I honestly don't know how to rate this really. This is so far out of my wheelhouse, yet I did enjoy it almost all the way through. The book was very character-driven and for me that was good, I generally like a really character driven story. I just think that if you need a little bit more substance or meaning to the plot then you'll be disappointed in this. Or maybe that's just me. When I stopped trying to figure out if there was a point I was missing, it became much more enjoyable.

I loved the
Oct 13, 2017 rated it liked it  ·  review of another edition
If the book had been shorter I would have given four stars. In the afterword the author reveals that he intentionally made the narrative and voice of Happy, the trash picker, awkward and crude. Makes sense, but also makes for tough reading! The dialogue was clipped and rife with scatology, but I had to love Happy who sums up his raison d'etre "…everyone should have a bird singing inside them as well as a crow cawing". This book, written originally in Chinese, was unconventional, but a welcome ch ...more
Dec 21, 2017 rated it really liked it  ·  review of another edition
I'd never read any Chinese literature before, but this new novel is a joy. The translation by Nicky Harman deals with multiple dialects, puns, jokes, and assorted other difficulties, but still it reads easily in English. It's the story of a trash picker fresh from the countryside to the big city of H'ian, his best friend from back home, the love of his life who just happens to be a hooker, and the assorted high and low points of their day to day life. Happy Liu is the main character - he changed ...more
Harry Allagree
Sep 10, 2017 rated it really liked it  ·  review of another edition
I think I became acquainted with this book through Amazon Kindle, & since I know little about contemporary Chinese culture, I thought it would be a good reading choice. Jia Pingwa's novel was just the right thing. Probably the most helpful section was the Author's Note: Happy and Me, at the end of the book. The book took several years to write & went through some serious revision multiple times. It's based on a living person, Liu Shuzhen who changed his name to Liu Gaoxing = "Happy Liu", and app ...more
Oct 16, 2017 rated it really liked it  ·  review of another edition
This review has been hidden because it contains spoilers. To view it, click here.
Fernando Palos
Oct 19, 2017 rated it it was amazing
First Chinese author but certainly not the last.

The story line kept me into the plot even though it wasn't focused at times for me. When one of the characters dies it shocked me and felt sad. This is the first time I have felt this from reading a book.
The translator did an outstanding job.
Feb 27, 2019 rated it did not like it
Really disappointed

The book really doesn't have a story. I really wanted to leave it after I was half way through,. But kept reading with the hope that the story will lead you to somewhere. But its just a tale of two friends and their daily chores.
Muhammad Noor
Jun 28, 2019 rated it it was amazing  ·  review of another edition
One of the things that I found interesting during my early days in Dubai was the sight of construction workers being transported on the highways. These white busses, travelling back and forth every sunrise and sunset was something new to me. We have migrant workers where I am from, but they are normally housed near their work areas and not in specific housing compounds as they are here in the UAE.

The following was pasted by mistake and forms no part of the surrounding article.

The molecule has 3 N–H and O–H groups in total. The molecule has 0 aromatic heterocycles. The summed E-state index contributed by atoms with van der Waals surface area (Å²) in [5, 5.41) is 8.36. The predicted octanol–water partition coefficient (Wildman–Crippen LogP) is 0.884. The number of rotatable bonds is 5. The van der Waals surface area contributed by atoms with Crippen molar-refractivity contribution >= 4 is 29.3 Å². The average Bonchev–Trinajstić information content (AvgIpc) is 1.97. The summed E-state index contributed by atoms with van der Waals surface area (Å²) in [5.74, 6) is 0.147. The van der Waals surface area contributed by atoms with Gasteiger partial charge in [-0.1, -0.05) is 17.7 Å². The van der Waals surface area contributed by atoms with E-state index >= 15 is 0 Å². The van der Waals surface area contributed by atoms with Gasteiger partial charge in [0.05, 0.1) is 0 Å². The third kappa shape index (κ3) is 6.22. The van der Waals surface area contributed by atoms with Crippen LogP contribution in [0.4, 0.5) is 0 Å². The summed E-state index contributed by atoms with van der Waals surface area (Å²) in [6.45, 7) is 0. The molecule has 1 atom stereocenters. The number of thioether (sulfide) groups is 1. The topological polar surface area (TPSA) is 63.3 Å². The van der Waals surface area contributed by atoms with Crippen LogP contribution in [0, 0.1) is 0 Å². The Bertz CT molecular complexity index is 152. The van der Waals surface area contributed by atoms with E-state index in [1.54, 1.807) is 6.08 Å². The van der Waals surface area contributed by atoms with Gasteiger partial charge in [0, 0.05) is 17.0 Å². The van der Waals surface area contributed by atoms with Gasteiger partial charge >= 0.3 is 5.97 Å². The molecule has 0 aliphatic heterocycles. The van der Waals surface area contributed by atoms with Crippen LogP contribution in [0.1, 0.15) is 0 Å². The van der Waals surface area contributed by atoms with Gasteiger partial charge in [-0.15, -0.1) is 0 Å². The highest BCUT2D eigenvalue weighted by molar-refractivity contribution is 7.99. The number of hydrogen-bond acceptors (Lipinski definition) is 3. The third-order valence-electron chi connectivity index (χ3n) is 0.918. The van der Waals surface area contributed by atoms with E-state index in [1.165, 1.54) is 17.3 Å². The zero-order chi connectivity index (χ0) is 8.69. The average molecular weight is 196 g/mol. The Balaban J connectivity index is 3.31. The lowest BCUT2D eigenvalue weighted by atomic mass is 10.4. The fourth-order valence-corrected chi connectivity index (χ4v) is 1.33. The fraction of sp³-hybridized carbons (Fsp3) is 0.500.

Watching them packed in seats, often nodding off to sleep, some with their headsets on, others chat
Sadiq. PhD
Aug 04, 2019 rated it really liked it  ·  review of another edition
Jia Pingwa is one of the foremost contemporary Chinese writers. This is the second book I read after accidentally discovering Jia Pingwa while talking to one of my Chinese student about literature.
Being in China for four years, I traveled across China from north to south and east to west came across many villages and characters mentioned in this book. This is indeed a true picture of the harsh life and poverty of migrant workers working in big Chinese cities. And also portrayed a realistic pict
Dec 28, 2017 rated it liked it  ·  review of another edition
I wanted to like this book more than I did. The chapters were short but there were many of them and it took a lot longer to finish than I would have liked. The plot dragged at times which could have been a function of the translation or intentional to build attachment to the characters. The idea for the story was a good one - to tell the story of migrant country workers who moved to the city "for a better life" as trash pickers. The food, the setting and the cultural differences were fascinating ...more
Okay, this book is okay. Took SO LONG to read it. If you've ever been to China or lived there, you will find it very "China". Mannerism and way of thinking are very prevalent throughout the book which might remind you of living in China. To a certain extent nothing really happens int eh book it just tells the story of peasants moving to the city for a better life for themselves/their families back tending the fields while they are away. It is also a tale of friendship and the promises we make to ...more